The Last Blue Noon in May

Local Outer Banks author Joseph Terrell is one of the nicest people you’ll meet —a true Southern gentleman. Which makes the inevitable murders of his mystery novels slightly at odds with his personality. His latest book, The Last Blue Noon in May, is the sixth in his Harrison Weaver series, …

Outer Banks for Dogs!

We came across an article in the LA Times recently about pet-friendly cities, and doggone it! They didn’t list the Outer Banks… Here at Carolina Designs we’re willing to concede that maybe the Outer Banks, because it’s really a group of small towns and villages, did not quite rise to …

Studying Dolphins on the Outer Banks

Jessica Taylor has her dream job. As President and founder of the nonprofit Outer Banks Center for Dolphin Research, she is often on the water researching a marine mammal that fascinates her. “I think they’re so interesting. They’re so similar to people. Their societies, their relationships to each other,” she …

Still Moving After All These Years

As land masses go, the Outer Banks is a pretty recent addition to the earth’s geology. There are a number of theories about how and why they formed, but no consensus. There is consensus, however, on their age— estimates put their formation somewhere between 4000-5000 years ago. Originally, they were …

Navigating Outer Banks Terminology Part II

Navigating on the Outer Banks is simple; everything is either north or south. The Atlantic Ocean is to the east and extensive bays, estuaries and sounds are to the west. Even at it’s widest point, the Outer Banks is barely two miles across. Nonetheless, when asking directions and a resident …

Outer Banks Research Facilities

Throughout the years the Outer Banks has attracted more than its fair share of visitors, interlopers and those who choose to become permanent residents. Most arrive for the beauty of our beaches and relaxed lifestyle, others for water sports and recreation, fishing and hunting. More recently we’ve seen those relocating …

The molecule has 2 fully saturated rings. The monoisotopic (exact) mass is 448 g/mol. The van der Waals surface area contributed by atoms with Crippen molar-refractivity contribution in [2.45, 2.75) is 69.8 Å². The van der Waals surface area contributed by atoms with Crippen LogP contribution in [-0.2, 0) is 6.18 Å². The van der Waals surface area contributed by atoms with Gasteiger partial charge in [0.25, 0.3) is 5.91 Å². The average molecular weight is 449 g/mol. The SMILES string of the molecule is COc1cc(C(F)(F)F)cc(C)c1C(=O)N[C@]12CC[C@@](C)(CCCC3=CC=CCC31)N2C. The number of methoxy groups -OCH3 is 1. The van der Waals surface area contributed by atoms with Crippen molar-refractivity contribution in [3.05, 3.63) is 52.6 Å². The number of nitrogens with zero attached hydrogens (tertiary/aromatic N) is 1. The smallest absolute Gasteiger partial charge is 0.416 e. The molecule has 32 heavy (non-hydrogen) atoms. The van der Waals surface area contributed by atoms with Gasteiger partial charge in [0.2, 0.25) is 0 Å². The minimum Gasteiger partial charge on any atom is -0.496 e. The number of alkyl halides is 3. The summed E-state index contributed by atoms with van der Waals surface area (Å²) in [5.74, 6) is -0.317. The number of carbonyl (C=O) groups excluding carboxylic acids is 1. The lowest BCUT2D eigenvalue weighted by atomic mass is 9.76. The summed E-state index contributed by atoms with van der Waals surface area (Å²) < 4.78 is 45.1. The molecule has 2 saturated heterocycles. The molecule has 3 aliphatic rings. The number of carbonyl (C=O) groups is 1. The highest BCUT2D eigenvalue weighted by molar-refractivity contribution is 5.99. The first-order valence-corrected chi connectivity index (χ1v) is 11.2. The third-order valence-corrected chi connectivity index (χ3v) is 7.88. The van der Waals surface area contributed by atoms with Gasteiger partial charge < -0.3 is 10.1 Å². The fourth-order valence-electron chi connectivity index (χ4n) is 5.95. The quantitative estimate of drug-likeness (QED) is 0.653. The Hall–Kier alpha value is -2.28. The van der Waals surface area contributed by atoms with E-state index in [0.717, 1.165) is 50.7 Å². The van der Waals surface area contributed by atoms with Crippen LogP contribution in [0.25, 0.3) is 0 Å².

Five Surprising Outer Banks Facts

Every location has surprising nuggets of historical information and the Outer Banks is no exception. Here are five facts about this land by the sea that are likely not well known to those who reside outside of our region. 1. Mother Vine – The Oldest Documented Grape Vine in North …

Sounds of the Outer Banks

For those of us who migrated to the Outer Banks as adults, one of the most confusing parts of the local language was the casual use of the various sounds as a way to give a location. It’s still done today, and anyone who’s lived here ten years or more …

History of Outer Banks Town Names

Regardless of what pundits, experts, historians or local authorities may say, the name origins of many Outer Banks locations are nothing more than speculation. Some we know by fact. For example, Currituck comes from an Algonquin native American word meaning “wild geese” or “land of the wild goose.” The spelling …

The Outer Banks, a Typical Melting Pot

Over a month ago I received an email from a local community college, College of the Albemarle (COA), asking me about the process for printing a magazine.  COA, it seems, has a very active English Department, and the students and teachers had printed a magazine of their work last year …